GMOs also present a clear and present danger to our health. All independent studies, and even almost all of the corporations’ own rigged studies, find reason for concern or alarm. The genetic engineering process itself, and the massive glyphosate residues in our food and water, wreck our microbiome (our internal gastrointestinal microbial community with which our bodies cooperate for mutual health), cause gastrointestinal inflammation which leads to every kind of disease, trigger escalations in allergies, asthma, autism, and every other kind of autoimmune disease, cause cancer, organ damage, infertility, miscarriages, and birth defects. These are just the best documented effects. Glyphosate-tolerant crops are also nutritionally denuded, and eating the processed foods made from them merely adds to the nutritional deficiency already inherent in diets centered on such “foods”, and the many diseases this can cause or exacerbate.
The most amazing thing is how all this is over such a pathetic, worthless product. GMOs are crap products which don’t work for any purpose which could actually help people. Their yield is poor, no improvement over non-GM conventional agriculture; they require far more pesticides than conventional ag; by helping weeds and insect pests build resistance to pesticides, they generate superweeds and superbugs against themselves, uncontrollable by the same poisons which were supposed to be the reasons for having these GMOs in the first place; the ”special” GMOs – those for drought resistance, vitamin fortification, nitrogen-fixing, etc. – are all media hoaxes.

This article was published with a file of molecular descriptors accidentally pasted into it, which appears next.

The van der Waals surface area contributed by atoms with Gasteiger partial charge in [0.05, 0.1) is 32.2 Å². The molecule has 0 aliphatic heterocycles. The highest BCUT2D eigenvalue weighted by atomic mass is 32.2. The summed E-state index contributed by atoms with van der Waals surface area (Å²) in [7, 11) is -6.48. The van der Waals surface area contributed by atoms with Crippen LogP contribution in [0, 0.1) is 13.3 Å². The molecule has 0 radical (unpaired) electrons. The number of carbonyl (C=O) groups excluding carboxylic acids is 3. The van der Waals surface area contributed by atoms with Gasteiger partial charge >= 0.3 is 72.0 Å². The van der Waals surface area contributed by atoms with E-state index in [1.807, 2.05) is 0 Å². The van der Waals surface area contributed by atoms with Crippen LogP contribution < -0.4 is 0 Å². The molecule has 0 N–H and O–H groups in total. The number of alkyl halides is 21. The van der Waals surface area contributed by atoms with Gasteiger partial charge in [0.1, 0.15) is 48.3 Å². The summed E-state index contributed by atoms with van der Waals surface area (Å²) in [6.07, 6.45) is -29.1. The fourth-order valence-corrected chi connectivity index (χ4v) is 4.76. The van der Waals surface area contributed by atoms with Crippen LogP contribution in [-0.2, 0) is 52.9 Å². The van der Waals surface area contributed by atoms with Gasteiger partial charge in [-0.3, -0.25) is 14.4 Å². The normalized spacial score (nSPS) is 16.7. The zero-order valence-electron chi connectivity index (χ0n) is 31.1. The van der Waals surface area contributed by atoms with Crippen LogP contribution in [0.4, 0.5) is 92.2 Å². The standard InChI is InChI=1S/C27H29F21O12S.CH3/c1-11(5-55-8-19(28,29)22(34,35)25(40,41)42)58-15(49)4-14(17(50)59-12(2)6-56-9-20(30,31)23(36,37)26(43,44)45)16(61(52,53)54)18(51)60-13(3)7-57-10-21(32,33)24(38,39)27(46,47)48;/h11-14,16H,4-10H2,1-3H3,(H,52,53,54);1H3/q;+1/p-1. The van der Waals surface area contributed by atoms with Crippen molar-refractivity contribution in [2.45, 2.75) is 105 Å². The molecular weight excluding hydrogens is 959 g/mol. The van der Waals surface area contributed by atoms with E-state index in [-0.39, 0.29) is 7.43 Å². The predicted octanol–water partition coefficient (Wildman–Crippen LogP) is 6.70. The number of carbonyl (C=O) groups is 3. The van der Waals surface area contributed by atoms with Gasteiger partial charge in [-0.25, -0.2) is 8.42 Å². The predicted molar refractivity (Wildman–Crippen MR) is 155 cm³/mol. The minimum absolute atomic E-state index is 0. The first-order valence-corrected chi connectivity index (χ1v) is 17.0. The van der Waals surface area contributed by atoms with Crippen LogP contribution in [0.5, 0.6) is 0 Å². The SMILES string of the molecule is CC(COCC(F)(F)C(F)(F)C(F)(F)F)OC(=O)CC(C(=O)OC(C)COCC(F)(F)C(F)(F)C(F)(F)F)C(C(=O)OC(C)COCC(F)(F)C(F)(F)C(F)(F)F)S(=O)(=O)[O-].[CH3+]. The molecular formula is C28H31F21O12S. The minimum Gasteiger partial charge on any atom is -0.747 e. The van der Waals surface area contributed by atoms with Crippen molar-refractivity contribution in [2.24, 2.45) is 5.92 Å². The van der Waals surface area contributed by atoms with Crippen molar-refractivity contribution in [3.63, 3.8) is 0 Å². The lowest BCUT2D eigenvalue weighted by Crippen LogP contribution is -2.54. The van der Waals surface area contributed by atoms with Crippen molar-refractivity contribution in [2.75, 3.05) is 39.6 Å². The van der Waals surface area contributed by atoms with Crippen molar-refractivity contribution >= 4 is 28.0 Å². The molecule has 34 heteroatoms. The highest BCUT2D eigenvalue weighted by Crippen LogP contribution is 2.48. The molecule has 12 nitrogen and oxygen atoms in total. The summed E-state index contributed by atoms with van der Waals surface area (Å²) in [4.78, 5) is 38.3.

All these factors build the despair, anger, and sense of social, political, and economic cramp which are driving the March Against Monsanto, and the vast global movement of which it’s a part.
The trenchline runs across the global South, while here behind enemy lines in the West we are rising to take back our corporate-invaded land and agriculture.
2. Not that we the people owe it to those who are in principle our public servants to negotiate with them, but nevertheless we have done so ad nauseum. For decades now, starting before GMOs were ever commercialized, scientists and public health advocates have called for mandatory long-term safety testing of GMOs and actual regulation. (I don’t say “better regulation”, since there was never ANY.) Citizens have fought for labeling in all the states of the union. Citizens have fought for and passed anti-corporate legislation at the local level. Citizens and farmers have filed lawsuits like OSGATA vs. Monsanto. Almost everyone involved with the rising Community Food movement has wanted to do so with the blessing of the power structure and has been appeasement-minded about it.
No, we’ve done all we can to negotiate. The fact is, representative democracy itself, the periodic elections, were supposed to constitute such negotiations. But we see that this was always a sham. System politicians have never done anything but lie to the people, and have never felt the slightest obligation to live up to their promises after the election. Indeed, many ideologues of pseudo-democracy (if not the practicing liar politicians themselves) have explicitly argued that the “representative” has no obligation to his constituents at all after the election is over, but is free to “vote his conscience”, conscience here being a euphemism for corrupt personal interest.
Reasonable people have to concede that the “negotiation” failed. We can never have a responsible, responsive, legitimate government in its current form.
In his own context, MLK came to a similar conclusion.